• Phone Number – A genuine business without a phone number is unusual. If they don’t have one you can start asking ‘why’?

• Cross Check the Address – Google to the recue, see if the address is listed in google. Many countries have online telephone directories with business listings and the retailer should be listed in a number of these.

• Shop Reputation – The effective way to see if an online bike shop is questionable is to search for the shop name with additional keywords such as “bad”, “problems” or “scam”. For example:
“ABC Bikes” +problems

While any shop will invariably also have bad customers, you will be able to judge how serious the problems are, often you will see search results with cycling forums and blogs and comments

Use  WOT (Web Of Trust) browser plugin which relies on community aggregation to rate good sites and suspicious sites. This can also highlight any other website which you visit which has been flagged. WAT is still in its early days so not foolproof however is growing in popularity. Available from: mywot.com

• Reliable Payment – Avoid “Western Union” payment and shy away from bank transfers unless you know and have used the online retailer. Instead, credit card and paypal have more reliable security and customer protection. Make sure payment is secure -the padlock symbol should appear and the web address start with https:// (and not http:// without the ‘s’).

There are more tell-tale signs, if a bike shop fails any of these criteria, then be cautious.

Three reasons why your Local Bike Shop is better than the Online Shop

Lets start with acknowledging that there are plenty of bad bike shops – we are not talking about them. We are talking about the good bike shops and why they are better than online shops. In the last article we looked at three reasons why your local bike shop can’t compete with online bike shops. Lets turn the tables and see what your Local Bike Shop can do better.

Professional Advice: while the internet is a wealth of knowledge, the staff at your local bike shop get their hands dirty and should be on the top of their game mechanically as well as steer you in the right direction when you are buying a new bike. The best shops put your interest first – before a quick sale.

Immediate Satisfaction: Most bike shops sell the everyday items, inner tubes, tires and the accessories and parts to keep you on the road. No waiting, you are ready to go straight away.

Customer Service: This is underrated when buying online, until things go wrong. The big online stores work hard to improve this part of their business but the fact is, if you have a good bike shop and walk in the door with a problem, part of their business is to look after you and your servicing, repair and warranty issues.

When the price of that new bike too good to be true?

Imagine saving $2000 off brand new bike that is every other bike shop sells for $5000. What about a lovely Italian Pinarello or a firey Scott road bike, instead of 8K, you have spotted it online for 3.5K, less than half of the going price.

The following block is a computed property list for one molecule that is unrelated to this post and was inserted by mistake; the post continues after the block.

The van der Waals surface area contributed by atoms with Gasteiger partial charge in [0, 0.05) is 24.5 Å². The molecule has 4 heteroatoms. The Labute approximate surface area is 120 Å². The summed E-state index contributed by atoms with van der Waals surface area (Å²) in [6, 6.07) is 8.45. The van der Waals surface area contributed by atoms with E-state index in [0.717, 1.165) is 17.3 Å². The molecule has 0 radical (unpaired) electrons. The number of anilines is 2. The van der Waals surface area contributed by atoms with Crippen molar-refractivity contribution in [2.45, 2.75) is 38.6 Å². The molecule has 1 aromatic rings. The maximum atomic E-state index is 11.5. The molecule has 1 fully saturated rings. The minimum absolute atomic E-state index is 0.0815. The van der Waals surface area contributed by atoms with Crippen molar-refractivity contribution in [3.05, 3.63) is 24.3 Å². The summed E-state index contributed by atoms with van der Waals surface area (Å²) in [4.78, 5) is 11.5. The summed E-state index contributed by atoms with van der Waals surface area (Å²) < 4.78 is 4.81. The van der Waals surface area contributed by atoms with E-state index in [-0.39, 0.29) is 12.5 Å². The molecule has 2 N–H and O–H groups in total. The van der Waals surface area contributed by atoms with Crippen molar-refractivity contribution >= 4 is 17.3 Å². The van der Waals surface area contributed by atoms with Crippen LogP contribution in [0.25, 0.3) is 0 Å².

Though you have never heard of the online shop before, it looks professional and they have all of the top brands… all at heavily discounted prices. Lets have a closer look.

Have you ever seen a bike shop (online or physical) with such a wide range, brands which are usally never sold side by side in the same bike shop? Colnago’s next to Pinarello’s. Scotts next to Specialized and BMC’s.

This is one of the first signs to slow down because it is probably too good to be true.

The next tell-tale sign is that payment with Western Union is preferred – or a bank transfer.

Scammers can set up multiple online shops, each with a different design but all with unrealistic prices on brand name bikes and cycling gear to bait unsuspecting bargin hunters. If they can lure you in and convince you to pay then you have lost. As opposed to credit card or paypal payments which have an element of security and customer protection, Western Union and bank transfers don’t have these safety mechanisms making it impossible or extremely unlikely of ever getting your money back.

Yes, it can be hard to tell, the scam sites rip content and images from genuine shop but two easy steps can help get clarity. The first is google and searching for different combinations with the bike shop name and Web Address (URL) to see if customers have shared experiences or if there is any 3rd party information about them.

The second is to ask about the reputation of the online bike shop in forums. If no one has ever heard of the shop, be cautious. If you discover reports of scams and lost money, then avoid.

Sticking with the big name bike shops provides security but does make it tough for the new and smaller bike shops to compete for your business – however the chances are that even the new online bike shops and the small online bike shops have more realistic pricing and accept common and secure payment methods.

One in a while you will spot fantastic deals on bikes or parts, but if they are too good to be true, take care to protect yourself.